Eye on Development
560 Rideau St.
Noise, shaking and fumes
The tranquility of our street came to an end when sudden tremors shook the land on Besserer Street between Cobourg and Charlotte Streets, in February. A well overdue development at 560 Rideau Street was about to begin. The new condo development by Richcraft Homes promises to bring about a total of 212 units, ranging in size from 375 to 978 square feet, on the northeast side of Sandy Hill, where most residents welcome urban infill with moderation. For those living across from the action, it would have been useful to have received information alerting us as to what to expect.
We are at the front line of noise and vibrations but this is to be expected during construction time. Following the successful demolitions of the old Passage to India and Angelo’s restaurants in mid February, rats appeared in the neighbourhood, fortunately skipping my site. For this, some neighbours sought pest control services and others dealt with it themselves. A main problem we have subsequently experienced is a high level of uncomfortable fumes emitted by some of the equipment used across the street, smelling like incomplete combustion of diesel fuel. Although I asked our councillor to help with the fumes, I did not get a reply. The fume problem seems to come from a poorly-tuned mobile generator running day and night next to the site trailer on the Besserer side. There are also some fumes coming from the pile drivers, though these are operating only during the day. As of late, we have learnt that the mobile generator is on rent while the construction waits for Ottawa Hydro to supply electricity to the site. We hope that Ottawa Hydro provides this service promptly to get rid of uncomfortable fumes in our houses.
In the meantime, the noise and shaking of the land will continue until all the pilings are driven into the ground. We expect the developer to continue to proceed with caution in consideration of an old and fragile neighbourhood.
36 Robinson Avenue
Robinson Village let down
At the January 29, 2020 City Council meeting Councillors approved an application to build a high density nine-storey rental block at #36 Robinson Avenue. Planning Committee had earlier recommended approval of the proposal (by a 7-2 vote) which required a bylaw amendment to reduce the minimum parking provision by approximately 50%. The Planning Committee recommendation and Council endorsement were made despite sustained requests from the community and ward Councillor Fleury throughout the consultation process and at the Committee hearing to modify the design to bring it more into line with the City’s Official Plan (OP).
The design for the site is a nine-storey block that fills the allowed spatial envelope to the absolute limit and contains a unit mix of predominantly small one-bedroom or bachelor units. In the view of the community it does not even attempt a transition from the two- to three-storey residences to the immediate east and west in the street. This seems to result from the design being intended to maximise rental yield at all costs—including site-appropriate architectural design.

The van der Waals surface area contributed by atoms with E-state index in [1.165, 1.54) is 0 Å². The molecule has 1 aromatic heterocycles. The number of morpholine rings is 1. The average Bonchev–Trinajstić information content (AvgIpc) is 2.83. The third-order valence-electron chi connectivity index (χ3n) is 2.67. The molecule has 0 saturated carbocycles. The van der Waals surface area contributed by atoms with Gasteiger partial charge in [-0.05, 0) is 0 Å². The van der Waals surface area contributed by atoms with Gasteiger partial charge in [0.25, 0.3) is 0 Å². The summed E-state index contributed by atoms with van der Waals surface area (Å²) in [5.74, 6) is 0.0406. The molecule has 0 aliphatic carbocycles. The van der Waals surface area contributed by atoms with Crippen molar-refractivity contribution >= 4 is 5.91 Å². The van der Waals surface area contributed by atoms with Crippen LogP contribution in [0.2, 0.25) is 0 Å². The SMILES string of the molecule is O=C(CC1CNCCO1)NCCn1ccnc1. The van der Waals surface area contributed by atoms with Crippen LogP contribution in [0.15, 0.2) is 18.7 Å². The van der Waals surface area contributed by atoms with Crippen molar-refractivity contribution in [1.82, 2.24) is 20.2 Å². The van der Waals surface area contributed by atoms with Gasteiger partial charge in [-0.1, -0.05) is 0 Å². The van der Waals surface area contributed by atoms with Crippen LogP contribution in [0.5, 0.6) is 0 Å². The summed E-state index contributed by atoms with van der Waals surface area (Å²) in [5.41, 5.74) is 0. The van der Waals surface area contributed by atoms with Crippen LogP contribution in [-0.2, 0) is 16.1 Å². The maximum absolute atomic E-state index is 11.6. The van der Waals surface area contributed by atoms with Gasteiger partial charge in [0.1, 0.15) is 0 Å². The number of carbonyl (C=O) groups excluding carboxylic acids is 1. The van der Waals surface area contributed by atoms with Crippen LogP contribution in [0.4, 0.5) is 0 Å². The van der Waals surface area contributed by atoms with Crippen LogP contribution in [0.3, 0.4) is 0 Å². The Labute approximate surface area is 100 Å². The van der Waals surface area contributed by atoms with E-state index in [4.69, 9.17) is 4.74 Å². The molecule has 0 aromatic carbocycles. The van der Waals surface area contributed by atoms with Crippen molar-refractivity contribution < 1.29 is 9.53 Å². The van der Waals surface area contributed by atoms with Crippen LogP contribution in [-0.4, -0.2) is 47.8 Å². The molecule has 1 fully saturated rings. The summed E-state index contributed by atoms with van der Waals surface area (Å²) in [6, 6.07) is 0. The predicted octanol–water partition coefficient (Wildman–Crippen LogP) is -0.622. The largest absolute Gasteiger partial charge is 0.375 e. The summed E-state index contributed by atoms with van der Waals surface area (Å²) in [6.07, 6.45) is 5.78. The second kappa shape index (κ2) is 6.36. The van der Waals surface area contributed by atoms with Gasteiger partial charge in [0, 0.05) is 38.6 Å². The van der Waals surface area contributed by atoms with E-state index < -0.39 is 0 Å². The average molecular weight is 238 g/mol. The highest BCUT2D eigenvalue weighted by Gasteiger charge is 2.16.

That this over-sized project can be considered for the site is due to a concession made by the City in 2015 to permit an eight-storey building on the site despite the rest of Robinson Village being zoned for six storeys or less. That agreement followed from an OMB appeal by the proponent of a condominium development on the site, the design for which was limited to eight storeys and included significant step-backs after the sixth storey. The earlier design also made an attempt to transition to the adjacent residences by not being built right to the minimum setback lines. Unfortunately the City has now interpreted eight storeys as a height (27m) that allows a nine-storey structure despite it apparently ignoring the OP transition requirements which read as follows:
Transition refers to the integration of buildings that have greater height or massing than their surroundings. Transition is an important building design element to minimize conflicts when development that is higher or has greater massing is proposed abutting established or planned areas of Low-Rise development. Proponents for developments that are taller in height than the existing or planned context or are adjacent to a public open space or street shall demonstrate that an effective transition in height and massing, that respects the surrounding planned context, such as a stepping down or variation in building form, has been incorporated into the design.
[OP, Section 4.11 – Urban Design and Compatibility, para 12]
I think it is fair to say that many in the Robinson Village community feel badly let down by the City and Council’s decisions on this site which originate in the 2015 concession to settle an OMB appeal.
250 rue Besserer
Un groupe de résidents réussissent à faire changer des plans de développement
Un groupe de citoyens de la rue Besserer, en particulier des immeubles situés au 260, au 238 et au 200 Besserer, se sont intéressés au projet de construction d’un immeuble de dix étages ou plus qui devait être construit au 250 Besserer en remplacement d’un immeuble de bureaux de quatre étages.